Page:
Characterisation of the enterococcal sensor kinase VanSA and its ligand binding properties

Hughes, Charlotte Sarah (2018) Characterisation of the enterococcal sensor kinase VanSA and its ligand binding properties. Doctoral thesis, University of Central Lancashire.

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The enterococci are a leading cause of Hospital-acquired infections (HAI) in the UK, with increasing numbers identified as resistant towards “last line” glycopeptide antibiotics (GPAs) vancomycin and teicoplanin. Of the two types of vancomycin resistance in enterococci, type A (vancomycin and teicoplanin resistant) rather than type B (vancomycin resistant, teicoplanin susceptible) is the most prominent in the UK and is the system that will described in this Thesis.
All vancomycin resistances in Gram-positive bacteria including the enterococci are controlled by a two-component signal transduction system (TCS). TCSs allow the organism to appropriately respond to external stimuli, and are composed of a membrane-bound sensor kinase and a partnered cytosolic regulator which upon stimulation by an activating ligand initiate appropriated adaptive responses by the bacteria. Type A vancomycin resistance in the enterococci is regulated by the VanRASA TCS composed of VanSA (the sensor) and VanRA (the partner regulator). The activating stimulus of VanSA is still unknown.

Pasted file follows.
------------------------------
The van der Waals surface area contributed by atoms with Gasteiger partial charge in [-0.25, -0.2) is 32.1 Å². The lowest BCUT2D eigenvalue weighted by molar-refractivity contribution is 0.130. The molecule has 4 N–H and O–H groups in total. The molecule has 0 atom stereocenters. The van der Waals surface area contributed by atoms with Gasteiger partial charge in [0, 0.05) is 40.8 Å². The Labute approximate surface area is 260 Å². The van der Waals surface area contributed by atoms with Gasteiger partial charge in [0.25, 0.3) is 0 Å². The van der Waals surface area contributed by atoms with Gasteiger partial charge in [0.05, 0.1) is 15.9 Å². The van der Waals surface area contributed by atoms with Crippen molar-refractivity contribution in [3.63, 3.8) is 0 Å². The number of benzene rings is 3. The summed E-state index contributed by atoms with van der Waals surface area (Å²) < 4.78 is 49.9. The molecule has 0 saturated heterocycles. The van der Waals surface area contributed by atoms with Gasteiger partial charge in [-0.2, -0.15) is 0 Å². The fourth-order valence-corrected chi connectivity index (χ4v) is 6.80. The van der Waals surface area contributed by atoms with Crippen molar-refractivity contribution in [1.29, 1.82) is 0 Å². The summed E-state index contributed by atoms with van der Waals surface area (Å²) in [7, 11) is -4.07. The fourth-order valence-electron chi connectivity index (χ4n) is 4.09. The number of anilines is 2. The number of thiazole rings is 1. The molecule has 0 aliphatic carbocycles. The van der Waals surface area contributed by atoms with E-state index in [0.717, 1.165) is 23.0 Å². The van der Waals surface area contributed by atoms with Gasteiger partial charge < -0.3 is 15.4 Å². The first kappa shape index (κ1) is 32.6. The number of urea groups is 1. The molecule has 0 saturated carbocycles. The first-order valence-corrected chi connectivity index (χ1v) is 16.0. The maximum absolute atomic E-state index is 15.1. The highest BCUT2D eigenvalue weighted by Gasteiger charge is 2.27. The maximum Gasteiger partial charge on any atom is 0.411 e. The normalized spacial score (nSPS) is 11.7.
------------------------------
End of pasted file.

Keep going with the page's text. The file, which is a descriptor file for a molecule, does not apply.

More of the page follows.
Following successful production of intact and active membrane sensor protein VanSA, the structure and function effects of a range of candidate compounds (GPAs vancomycin and teicoplanin, peptidoglycan compounds, and sugars) were screened using biophysical approaches available at Beamline 23, Diamond Light Source Ltd, coupled with phosphorylation activity assays. Results identified GPAs as the only materials binding VanSA suggesting a change in the local tertiary structure of VanSA and roles for aromatic amino acids tryptophan and tyrosine in ligand recognition confirmed using circular dichroism, magnetic synchrotron radiation circular dichroism and fluorescence spectroscopy. Characterisation of the interaction revealed differences in the affinity of the two GPAs; 70 μM for vancomycin , and 30 μM for teicoplanin. Furthermore, only in the presence of vancomycin and teicoplanin were VanSA phosphorylation rates increased and longer-lived relative to VanSA alone, overall suggesting the roles of GPAs as the activating ligands for the onset of type A vancomycin resistance in the enterococci.

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